Expected shipment of Johnson & Johnson’s COVID-19 vaccine will help Wisconsin vaccinate teachers more quickly, officials say

Christian Islas, an Escuela Vieau Public School second and third grade special education teacher, gets the COVID-19 vaccine administered by registered nurse Nikki Maves at the Wisconsin Center in Milwaukee on Monday, March 1, 2021.

The roughly 47,000 doses of the newly approved Johnson & Johnson vaccine set to arrive in Wisconsin next week will play a key role in quickly vaccinating teachers, state health officials said Tuesday.

On Monday, teachers and child care workers became eligible for the vaccine in Wisconsin, and it appears the expected boost in supply from Johnson & Johnson’s first shipment has allowed local vaccine providers to schedule appointments for many districts.

A quarter of Wisconsin school districts say they plan to vaccinate their teachers by March 15, said Julie Willems Van Dijk, Department of Health Services deputy secretary. 

The Johnson & Johnson vaccine requires a single shot, unlike Pfizer and Moderna, which require two, spaced three or four weeks apart. State health officials have said the single-dose means people can be vaccinated more quickly and easily.

“This is going to help us move through the educator workforce more quickly, and that will open up for others coming behind them,” she said.

DHS has asked vaccine providers to prioritize teachers over other groups that became eligible Monday as well, such as certain essential workers and people living in congregate settings.

The bulk of the Johnson & Johnson shipment will be added to the state’s school vaccination plan, Willems Van Dijk said in a media briefing Tuesday.

But teachers will have a “fairly equal chance” of receiving any of the three vaccine brands, she said.

The infusion of Johnson & Johnson vaccine also means the state has enough doses to begin vaccinating all teachers in March, Willems Van Dijk said.

Some vaccine providers will have two or three brands on hand, she said.

Track COVID-19 in Wisconsin:  See the latest data on cases and the vaccine rollout

How to interpret COVID-19 data:  What experts say about positive cases, deaths and hospitalizations

Also Tuesday, President Joe Biden said the pharmaceutical company Merck will help Johnson & Johnson make its vaccine, allowing the U.S. to have enough vaccines for every adult by the end of May.

J&J was expected to produce 100 million doses by the end of June. The partnership with Merck means full delivery is expected by the end of May.

Biden also said he’s using the federal government’s pharmacy program — where doses are allocated to Walgreens and other retail pharmacies separate from the state’s allocation — to prioritize getting teachers and child care workers vaccinated by the end of March.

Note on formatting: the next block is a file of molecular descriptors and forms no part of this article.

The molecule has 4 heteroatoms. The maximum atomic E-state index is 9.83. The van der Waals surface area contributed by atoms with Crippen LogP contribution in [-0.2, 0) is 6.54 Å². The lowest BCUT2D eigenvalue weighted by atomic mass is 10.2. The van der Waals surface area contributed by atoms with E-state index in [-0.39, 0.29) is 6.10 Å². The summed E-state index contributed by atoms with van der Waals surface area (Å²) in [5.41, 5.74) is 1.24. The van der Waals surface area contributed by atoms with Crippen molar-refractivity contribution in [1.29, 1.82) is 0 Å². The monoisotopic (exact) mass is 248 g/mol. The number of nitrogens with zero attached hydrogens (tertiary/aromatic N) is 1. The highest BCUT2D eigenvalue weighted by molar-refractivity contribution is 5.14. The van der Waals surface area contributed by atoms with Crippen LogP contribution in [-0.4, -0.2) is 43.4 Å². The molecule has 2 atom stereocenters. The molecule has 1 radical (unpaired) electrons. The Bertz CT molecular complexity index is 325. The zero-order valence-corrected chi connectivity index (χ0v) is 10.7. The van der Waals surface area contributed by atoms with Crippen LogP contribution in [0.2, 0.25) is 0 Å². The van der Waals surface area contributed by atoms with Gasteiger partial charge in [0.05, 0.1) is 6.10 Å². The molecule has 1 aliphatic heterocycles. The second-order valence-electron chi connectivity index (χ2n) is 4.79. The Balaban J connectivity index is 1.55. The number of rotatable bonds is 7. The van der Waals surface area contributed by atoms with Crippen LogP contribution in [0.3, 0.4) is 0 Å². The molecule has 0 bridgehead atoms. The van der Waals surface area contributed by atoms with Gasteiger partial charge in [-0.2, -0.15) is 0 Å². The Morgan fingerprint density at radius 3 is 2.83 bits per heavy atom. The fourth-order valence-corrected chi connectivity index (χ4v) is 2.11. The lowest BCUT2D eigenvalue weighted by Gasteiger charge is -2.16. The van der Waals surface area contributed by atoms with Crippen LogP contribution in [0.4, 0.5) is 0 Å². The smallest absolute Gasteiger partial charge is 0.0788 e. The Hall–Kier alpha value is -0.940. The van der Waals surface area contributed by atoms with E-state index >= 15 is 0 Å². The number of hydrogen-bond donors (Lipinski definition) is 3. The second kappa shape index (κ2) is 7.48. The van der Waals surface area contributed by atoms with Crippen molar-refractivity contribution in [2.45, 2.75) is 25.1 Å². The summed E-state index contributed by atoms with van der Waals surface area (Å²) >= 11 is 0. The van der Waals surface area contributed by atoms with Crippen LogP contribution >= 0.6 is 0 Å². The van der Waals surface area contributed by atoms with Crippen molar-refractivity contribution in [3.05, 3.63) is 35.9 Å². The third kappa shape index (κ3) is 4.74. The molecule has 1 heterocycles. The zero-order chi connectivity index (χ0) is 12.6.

New cases reported: 324

New deaths reported: 28

Number hospitalized: 271 (intensive care: 71); down 366 patients from one month ago

Seven-day average of daily cases: 575 (down 716 cases from one month ago)

Seven-day average of daily deaths: 18 (down eight from one month ago)

Seven-day average positivity rate — as a share of all tests given: 2.1%

Total cases since the start of pandemic: 564,592 (7,263 active cases)

Total deaths: 6,440

Vaccines

Total doses administered: 1,466,654

Doses administered Monday: 26,231

Wisconsin residents with at least one dose: 928,958 (16% of the population)

Residents with both doses: 505,123 (8.7% of the population)

Residents 65 and older with at least one dose: 563,852 (55.4% of 65+ population)

More:  Where can you get the vaccine in Wisconsin? Here are the different places where vaccinations may be available

Milwaukee pushes for vaccines for educators by March 15

The City of Milwaukee is pushing to get COVID-19 vaccine to all educators who want it — including teachers and child care workers — by March 15, city officials said Tuesday. 

“We want to make sure that we have the vaccinations in the arms of people before they return into the classroom,” Milwaukee Mayor Tom Barrett said during a virtual briefing

Educators on Monday became eligible to receive the vaccine. The city estimates 750 were vaccinated on that day. 

Many of the educators receiving shots by the March 15 goal would still need a second dose.

Barrett said the Milwaukee Health Department is increasing the capacity of the Wisconsin Center vaccination site, where more than 1,000 people received vaccinations Monday.

He said he was hopeful that next week at least 8,000 first doses would be administered at the Wisconsin Center, in addition to second doses and doses delivered through the mobile clinics.

More than 17,000 doses for educators and child care workers are anticipated to be administered between Monday and March 14, including weekends, deputy health commissioner Marlaina Jackson said. That’s made possible through a series of partnerships with local health care systems that are also planning to vaccinate educators, she said.

Those looking to sign up for an appointment through the City of Milwaukee can visit the city’s website Milwaukee.gov/CovidVax or call 414-286-6800.

Milwaukee Health Department throws out 34 doses

The Milwaukee Health Department on Monday threw out 34 doses of the Moderna vaccine that expired before they could be used, the department said in a statement Tuesday. 

“The situation that led to the error was complicated by the instruction to give only Pfizer vaccine to teachers vaccinated on Monday,” according to the department’s statement. “Also, a number of teachers scheduled appointments on Monday without identifying themselves as teachers until arriving at the vaccination site.”

Workers prepared more syringes with the Moderna vaccine than people who came for it at the downtown Wisconsin Center site, according to the department.

This is the first time the Health Department has had any vaccine go unused, according to the department.